Neurodevelopmental outcomes of preterm infants

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Abstract

Purpose of review

Preterm birth is emerging as a major public health problem in the USA. Improvements in preterm birth and survival rates translate to increasing numbers of preterm survivors, and many develop motor, cognitive and sensory impairments.

Recent findings

The review discusses the recently reported prevalence of neurodevelopmental disabilities in preterm survivors, in addition to studies of factors associated with neurodevelopmental outcome.

Summary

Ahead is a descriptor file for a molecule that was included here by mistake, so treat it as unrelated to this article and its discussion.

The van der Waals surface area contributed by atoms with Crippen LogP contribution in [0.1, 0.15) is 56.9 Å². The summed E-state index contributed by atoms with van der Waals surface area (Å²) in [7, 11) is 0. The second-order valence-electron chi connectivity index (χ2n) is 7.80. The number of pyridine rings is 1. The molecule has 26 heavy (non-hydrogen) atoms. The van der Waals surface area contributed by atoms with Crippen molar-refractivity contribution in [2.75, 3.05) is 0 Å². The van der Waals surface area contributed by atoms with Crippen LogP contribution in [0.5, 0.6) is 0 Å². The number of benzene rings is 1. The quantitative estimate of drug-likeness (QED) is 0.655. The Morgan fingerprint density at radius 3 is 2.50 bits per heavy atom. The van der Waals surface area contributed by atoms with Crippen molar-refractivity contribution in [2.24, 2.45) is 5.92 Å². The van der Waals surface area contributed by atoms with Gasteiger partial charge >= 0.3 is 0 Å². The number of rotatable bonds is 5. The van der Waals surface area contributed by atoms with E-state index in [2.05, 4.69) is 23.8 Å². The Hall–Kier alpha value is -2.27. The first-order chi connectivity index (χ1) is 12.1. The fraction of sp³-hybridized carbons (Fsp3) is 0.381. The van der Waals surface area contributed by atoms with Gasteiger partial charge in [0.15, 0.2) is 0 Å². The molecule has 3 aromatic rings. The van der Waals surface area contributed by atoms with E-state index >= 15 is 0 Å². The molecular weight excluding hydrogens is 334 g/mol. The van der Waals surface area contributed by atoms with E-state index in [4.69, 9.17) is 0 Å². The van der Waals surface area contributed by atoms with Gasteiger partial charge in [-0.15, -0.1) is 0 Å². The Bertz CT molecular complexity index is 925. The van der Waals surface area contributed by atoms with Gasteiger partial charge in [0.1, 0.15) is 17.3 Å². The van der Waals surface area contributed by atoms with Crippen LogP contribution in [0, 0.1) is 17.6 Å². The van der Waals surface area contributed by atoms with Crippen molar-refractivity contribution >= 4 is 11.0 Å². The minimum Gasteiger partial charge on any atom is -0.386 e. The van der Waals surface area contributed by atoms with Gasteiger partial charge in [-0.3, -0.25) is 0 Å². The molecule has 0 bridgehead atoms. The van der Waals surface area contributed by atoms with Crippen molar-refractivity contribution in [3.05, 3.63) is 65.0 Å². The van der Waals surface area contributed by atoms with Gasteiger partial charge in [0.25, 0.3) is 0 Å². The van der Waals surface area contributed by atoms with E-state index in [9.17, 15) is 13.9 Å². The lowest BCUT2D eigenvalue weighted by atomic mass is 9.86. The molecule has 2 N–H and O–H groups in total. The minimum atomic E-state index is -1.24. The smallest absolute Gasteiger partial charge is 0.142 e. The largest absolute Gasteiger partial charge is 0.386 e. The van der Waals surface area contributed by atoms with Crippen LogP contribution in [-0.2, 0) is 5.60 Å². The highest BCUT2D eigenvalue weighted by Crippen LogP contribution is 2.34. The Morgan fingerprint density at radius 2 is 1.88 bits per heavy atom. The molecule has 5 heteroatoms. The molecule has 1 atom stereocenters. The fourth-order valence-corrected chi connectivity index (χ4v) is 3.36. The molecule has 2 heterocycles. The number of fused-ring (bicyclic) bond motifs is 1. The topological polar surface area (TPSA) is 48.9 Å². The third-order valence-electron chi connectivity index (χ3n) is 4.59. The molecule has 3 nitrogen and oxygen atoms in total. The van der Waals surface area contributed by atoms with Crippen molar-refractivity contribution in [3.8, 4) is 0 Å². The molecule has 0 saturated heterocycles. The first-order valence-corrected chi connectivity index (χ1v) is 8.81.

A 2007 report from the Institute of Medicine emphasizes preterm birth as an increasingly common complex condition with multiple risk factors resulting from multiple gene–environmental interactions, leading to birth before 37 weeks gestation, neonatal complications and a disproportionately high contribution to neurodevelopmental disability rates. The increased risk of cerebral palsy with decreasing gestational age categories is well documented, but recent studies highlight the range and severity of cognitive, sensory, language, visual-perceptual, attention and learning deficits in very preterm children. Combined with increasingly sophisticated neuroimaging studies to identify perinatal risk factors, neurodevelopmental follow-up of neonatal intensive care unit trials offers the potential to really improve our understanding of how the preterm brain develops, is injured and recovers from injuries. Knowledge of what influences neurodevelopmental outcomes is key to developing better treatment strategies.

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